Consumer Product Safety Commission (CPSC)
has produced this booklet to tell you
about formaldehyde and its potential
impact on indoor air quality. This
booklet describes what formaldehyde is,
what products it may be found in, where
you may come in contact with it, how
exposure to formaldehyde may affect your
health, and how you might reduce your
exposure to it.
an abridged version of the report. The
full report is 12 pages and can be
clicking this link
Formaldehyde is a colorless, reactive,
strong-smelling gas at room temperature.
It is one chemical in a large family of
chemical compounds called volatile
organic compounds (VOCs). The term
volatile means that the compounds
vaporize or become a gas at room
temperature. Formaldehyde can be
manufactured as a liquid (formalin) or a
solid (paraformaldehyde). Formaldehyde
is an important industrial chemical used
to make other chemicals and different
types of products, such as: home
furnishings, household cleaners, paints,
textiles, landscape and yard products,
medicinal and personal care products,
Formaldehyde can be released into the
air (off-gas) from materials and
products made with it.
Should You Be Concerned?
Formaldehyde exposure may potentially
cause a variety of symptoms and adverse
health effects, such as eye, nose,
throat, and skin irritation, coughing,
wheezing, and allergic reactions.
Long term exposure to high levels of
formaldehyde has been associated with
cancer in humans and laboratory animals.
Formaldehyde can affect people
differently. Some people are very
sensitive to formaldehyde at a certain
level while others may not have any
noticeable reaction to the same level.
Have Formaldehyde-Related Symptoms?
discussed above, formaldehyde can induce
several symptoms, such as watery eyes,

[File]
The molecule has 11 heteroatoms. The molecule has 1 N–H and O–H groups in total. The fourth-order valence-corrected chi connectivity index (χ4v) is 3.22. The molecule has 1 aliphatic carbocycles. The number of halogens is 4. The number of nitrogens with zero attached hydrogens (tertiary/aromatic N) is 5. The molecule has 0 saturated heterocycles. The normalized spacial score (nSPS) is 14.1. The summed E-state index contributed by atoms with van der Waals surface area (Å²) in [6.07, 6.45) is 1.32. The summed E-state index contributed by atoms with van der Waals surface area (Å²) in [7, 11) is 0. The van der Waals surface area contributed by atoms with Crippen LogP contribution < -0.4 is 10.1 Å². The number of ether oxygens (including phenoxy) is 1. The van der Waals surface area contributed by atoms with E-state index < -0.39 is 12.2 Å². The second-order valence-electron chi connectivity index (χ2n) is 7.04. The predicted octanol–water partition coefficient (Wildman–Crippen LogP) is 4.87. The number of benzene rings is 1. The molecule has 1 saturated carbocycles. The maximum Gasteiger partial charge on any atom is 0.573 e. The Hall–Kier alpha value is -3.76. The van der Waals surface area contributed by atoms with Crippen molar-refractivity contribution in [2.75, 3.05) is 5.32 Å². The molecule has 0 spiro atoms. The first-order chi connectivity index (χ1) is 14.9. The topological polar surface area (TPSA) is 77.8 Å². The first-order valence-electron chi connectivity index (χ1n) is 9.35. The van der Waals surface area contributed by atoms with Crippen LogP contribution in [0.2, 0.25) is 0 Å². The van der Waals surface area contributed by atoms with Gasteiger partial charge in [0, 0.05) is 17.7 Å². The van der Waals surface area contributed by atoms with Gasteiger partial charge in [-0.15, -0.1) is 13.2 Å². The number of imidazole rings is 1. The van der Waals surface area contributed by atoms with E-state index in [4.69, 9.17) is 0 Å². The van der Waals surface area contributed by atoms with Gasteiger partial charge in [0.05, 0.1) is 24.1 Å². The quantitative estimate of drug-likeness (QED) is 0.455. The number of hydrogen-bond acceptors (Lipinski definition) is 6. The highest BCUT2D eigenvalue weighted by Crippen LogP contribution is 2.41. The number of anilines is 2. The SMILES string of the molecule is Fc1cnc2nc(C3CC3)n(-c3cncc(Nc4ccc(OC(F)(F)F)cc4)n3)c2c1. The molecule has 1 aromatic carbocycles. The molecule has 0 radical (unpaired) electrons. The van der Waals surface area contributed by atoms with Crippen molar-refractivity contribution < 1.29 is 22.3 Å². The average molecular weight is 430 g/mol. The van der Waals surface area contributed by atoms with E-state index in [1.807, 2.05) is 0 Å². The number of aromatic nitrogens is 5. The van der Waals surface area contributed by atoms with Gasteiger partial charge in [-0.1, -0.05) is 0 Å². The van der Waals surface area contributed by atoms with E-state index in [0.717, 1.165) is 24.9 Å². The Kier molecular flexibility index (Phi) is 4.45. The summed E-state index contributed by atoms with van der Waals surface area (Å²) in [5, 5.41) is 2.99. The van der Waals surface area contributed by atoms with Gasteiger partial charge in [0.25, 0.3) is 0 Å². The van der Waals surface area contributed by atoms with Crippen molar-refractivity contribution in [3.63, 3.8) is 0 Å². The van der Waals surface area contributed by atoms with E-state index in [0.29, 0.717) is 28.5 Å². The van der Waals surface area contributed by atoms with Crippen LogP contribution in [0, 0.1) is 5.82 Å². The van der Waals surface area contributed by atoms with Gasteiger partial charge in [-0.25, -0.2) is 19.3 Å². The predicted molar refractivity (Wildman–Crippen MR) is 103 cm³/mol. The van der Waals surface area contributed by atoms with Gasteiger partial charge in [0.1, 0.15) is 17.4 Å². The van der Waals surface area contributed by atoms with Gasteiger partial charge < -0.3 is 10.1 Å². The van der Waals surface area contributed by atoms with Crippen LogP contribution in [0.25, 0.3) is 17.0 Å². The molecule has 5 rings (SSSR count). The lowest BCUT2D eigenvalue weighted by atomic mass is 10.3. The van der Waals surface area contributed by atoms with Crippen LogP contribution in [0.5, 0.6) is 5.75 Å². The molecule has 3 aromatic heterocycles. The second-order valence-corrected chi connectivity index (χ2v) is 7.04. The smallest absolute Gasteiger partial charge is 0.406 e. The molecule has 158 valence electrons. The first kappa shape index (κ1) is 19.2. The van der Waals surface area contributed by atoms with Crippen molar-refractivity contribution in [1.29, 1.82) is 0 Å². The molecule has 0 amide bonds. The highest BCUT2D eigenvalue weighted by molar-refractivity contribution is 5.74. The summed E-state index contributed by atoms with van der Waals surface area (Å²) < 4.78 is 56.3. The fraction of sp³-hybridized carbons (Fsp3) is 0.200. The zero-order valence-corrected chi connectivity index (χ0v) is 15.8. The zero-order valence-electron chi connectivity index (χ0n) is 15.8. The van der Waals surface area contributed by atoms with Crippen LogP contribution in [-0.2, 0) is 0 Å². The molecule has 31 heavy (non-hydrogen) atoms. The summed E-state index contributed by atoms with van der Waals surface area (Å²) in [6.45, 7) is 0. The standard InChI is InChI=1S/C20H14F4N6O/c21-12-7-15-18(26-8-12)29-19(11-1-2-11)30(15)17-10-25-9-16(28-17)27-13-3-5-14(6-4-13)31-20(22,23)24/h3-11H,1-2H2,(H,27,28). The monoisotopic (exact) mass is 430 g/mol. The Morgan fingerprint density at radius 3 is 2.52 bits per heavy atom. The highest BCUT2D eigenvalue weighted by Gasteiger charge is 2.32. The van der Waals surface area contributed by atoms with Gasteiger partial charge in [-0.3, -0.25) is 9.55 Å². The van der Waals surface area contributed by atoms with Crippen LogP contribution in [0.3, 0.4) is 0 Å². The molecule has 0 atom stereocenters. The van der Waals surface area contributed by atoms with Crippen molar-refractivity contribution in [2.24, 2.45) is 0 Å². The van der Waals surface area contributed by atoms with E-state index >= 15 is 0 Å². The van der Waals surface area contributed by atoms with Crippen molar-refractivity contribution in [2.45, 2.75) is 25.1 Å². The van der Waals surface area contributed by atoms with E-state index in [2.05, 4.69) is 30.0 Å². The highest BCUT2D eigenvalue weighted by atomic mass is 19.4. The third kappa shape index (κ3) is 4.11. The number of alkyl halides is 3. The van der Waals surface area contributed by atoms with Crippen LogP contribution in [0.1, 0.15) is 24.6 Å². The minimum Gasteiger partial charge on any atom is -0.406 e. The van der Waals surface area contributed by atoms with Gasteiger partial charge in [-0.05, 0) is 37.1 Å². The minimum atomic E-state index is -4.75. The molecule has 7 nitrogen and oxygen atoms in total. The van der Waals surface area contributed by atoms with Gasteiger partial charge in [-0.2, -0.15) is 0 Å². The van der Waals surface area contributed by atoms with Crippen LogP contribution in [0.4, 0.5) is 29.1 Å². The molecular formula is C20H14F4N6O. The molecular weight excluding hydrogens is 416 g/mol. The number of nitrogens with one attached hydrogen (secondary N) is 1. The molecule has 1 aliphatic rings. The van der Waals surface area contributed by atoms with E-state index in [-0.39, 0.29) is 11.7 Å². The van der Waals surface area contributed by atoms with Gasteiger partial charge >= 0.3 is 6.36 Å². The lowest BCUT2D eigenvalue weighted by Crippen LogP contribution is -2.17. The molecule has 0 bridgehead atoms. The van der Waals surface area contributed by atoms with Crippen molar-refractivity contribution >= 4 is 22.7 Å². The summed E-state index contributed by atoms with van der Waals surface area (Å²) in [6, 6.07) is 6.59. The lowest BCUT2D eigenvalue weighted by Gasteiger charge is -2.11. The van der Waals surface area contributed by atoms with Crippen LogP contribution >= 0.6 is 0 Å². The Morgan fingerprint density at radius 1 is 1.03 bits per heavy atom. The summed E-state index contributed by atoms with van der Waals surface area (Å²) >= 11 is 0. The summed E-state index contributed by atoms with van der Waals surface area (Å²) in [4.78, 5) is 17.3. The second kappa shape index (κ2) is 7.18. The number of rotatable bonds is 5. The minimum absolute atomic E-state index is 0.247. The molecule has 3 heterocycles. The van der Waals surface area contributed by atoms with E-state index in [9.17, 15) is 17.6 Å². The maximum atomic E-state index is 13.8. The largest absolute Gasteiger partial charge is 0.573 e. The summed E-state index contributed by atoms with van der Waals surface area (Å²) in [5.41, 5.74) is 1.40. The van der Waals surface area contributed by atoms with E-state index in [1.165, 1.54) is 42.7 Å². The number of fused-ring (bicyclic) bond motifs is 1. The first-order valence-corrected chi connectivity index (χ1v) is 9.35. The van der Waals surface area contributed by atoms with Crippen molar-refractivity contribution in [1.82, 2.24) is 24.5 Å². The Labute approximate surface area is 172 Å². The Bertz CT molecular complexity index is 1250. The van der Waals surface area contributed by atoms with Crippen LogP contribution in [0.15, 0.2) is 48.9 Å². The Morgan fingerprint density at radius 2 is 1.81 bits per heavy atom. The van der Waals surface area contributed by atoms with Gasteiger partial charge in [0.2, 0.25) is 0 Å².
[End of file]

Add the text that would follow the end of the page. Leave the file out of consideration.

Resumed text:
runny nose, burning sensations in the
eyes, nose, and throat, and headaches.
These symptoms may also occur because of
the common cold, the flu, or other
pollutants that may be present in the
indoor air. In general, if your symptoms
lessen when you are away from the home
or office but re-occur upon your return,
they may be caused by indoor air factors
including pollutants, such as
formaldehyde. Examine your environment.
Ask yourself a few questions to
determine if your symptoms may be
related to formaldehyde exposure.
the flooring or cabinets recently been
* Has remodeling
occurred using pressed-wood products
(i.e., wall paneling)?
new cabinets, wall coverings, or
furniture been installed?
* Has a
wood-burning stove or other combustion
source been used?
* Do you
or others smoke indoors?
answer is yes to any of these questions
and you have re-occurring symptoms as
described above, you could have been
exposed to formaldehyde. Therefore, you
may want to contact your physician
and/or state or local health department
for further assistance.
You can reduce
exposure to high levels of formaldehyde
or cabinets that contain a high
percentage of panel surface and edges
that are laminated or coated.
Unlaminated or uncoated (raw) panels of
pressed wood products will generally
emit more formaldehyde than those that
are laminated or coated.
alternative products not made with
urea-formaldehyde glues, such as wood
lumber or metal.